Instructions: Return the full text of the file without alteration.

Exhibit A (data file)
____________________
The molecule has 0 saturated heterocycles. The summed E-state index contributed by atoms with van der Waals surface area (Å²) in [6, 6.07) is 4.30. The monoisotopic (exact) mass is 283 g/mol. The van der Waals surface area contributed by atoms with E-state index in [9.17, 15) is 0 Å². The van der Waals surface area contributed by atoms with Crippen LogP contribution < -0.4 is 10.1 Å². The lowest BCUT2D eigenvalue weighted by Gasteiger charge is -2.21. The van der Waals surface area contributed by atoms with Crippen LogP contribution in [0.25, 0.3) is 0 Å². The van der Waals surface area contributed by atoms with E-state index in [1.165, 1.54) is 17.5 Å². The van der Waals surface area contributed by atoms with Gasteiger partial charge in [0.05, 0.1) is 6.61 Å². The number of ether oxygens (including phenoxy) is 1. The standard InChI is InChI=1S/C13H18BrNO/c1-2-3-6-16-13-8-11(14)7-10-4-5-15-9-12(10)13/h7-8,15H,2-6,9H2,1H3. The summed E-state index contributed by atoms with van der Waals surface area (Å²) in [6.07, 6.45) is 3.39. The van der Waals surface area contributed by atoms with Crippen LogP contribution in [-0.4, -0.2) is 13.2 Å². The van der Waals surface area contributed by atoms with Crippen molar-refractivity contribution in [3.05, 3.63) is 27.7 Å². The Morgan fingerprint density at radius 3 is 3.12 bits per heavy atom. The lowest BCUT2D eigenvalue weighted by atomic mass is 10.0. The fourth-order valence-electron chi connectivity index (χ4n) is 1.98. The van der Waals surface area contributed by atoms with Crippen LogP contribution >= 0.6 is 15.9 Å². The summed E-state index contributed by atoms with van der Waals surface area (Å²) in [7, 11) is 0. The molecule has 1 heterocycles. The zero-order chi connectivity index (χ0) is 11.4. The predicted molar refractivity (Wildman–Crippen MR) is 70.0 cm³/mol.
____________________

The molecule has 0 saturated heterocycles. The summed E-state index contributed by atoms with van der Waals surface area (Å²) in [6, 6.07) is 4.30. The monoisotopic (exact) mass is 283 g/mol. The van der Waals surface area contributed by atoms with E-state index in [9.17, 15) is 0 Å². The van der Waals surface area contributed by atoms with Crippen LogP contribution < -0.4 is 10.1 Å². The lowest BCUT2D eigenvalue weighted by Gasteiger charge is -2.21. The van der Waals surface area contributed by atoms with Crippen LogP contribution in [0.25, 0.3) is 0 Å². The van der Waals surface area contributed by atoms with E-state index in [1.165, 1.54) is 17.5 Å². The van der Waals surface area contributed by atoms with Gasteiger partial charge in [0.05, 0.1) is 6.61 Å². The number of ether oxygens (including phenoxy) is 1. The standard InChI is InChI=1S/C13H18BrNO/c1-2-3-6-16-13-8-11(14)7-10-4-5-15-9-12(10)13/h7-8,15H,2-6,9H2,1H3. The summed E-state index contributed by atoms with van der Waals surface area (Å²) in [6.07, 6.45) is 3.39. The van der Waals surface area contributed by atoms with Crippen LogP contribution in [-0.4, -0.2) is 13.2 Å². The van der Waals surface area contributed by atoms with Crippen molar-refractivity contribution in [3.05, 3.63) is 27.7 Å². The Morgan fingerprint density at radius 3 is 3.12 bits per heavy atom. The lowest BCUT2D eigenvalue weighted by atomic mass is 10.0. The fourth-order valence-electron chi connectivity index (χ4n) is 1.98. The van der Waals surface area contributed by atoms with Crippen LogP contribution >= 0.6 is 15.9 Å². The summed E-state index contributed by atoms with van der Waals surface area (Å²) in [7, 11) is 0. The molecule has 1 heterocycles. The zero-order chi connectivity index (χ0) is 11.4. The predicted molar refractivity (Wildman–Crippen MR) is 70.0 cm³/mol.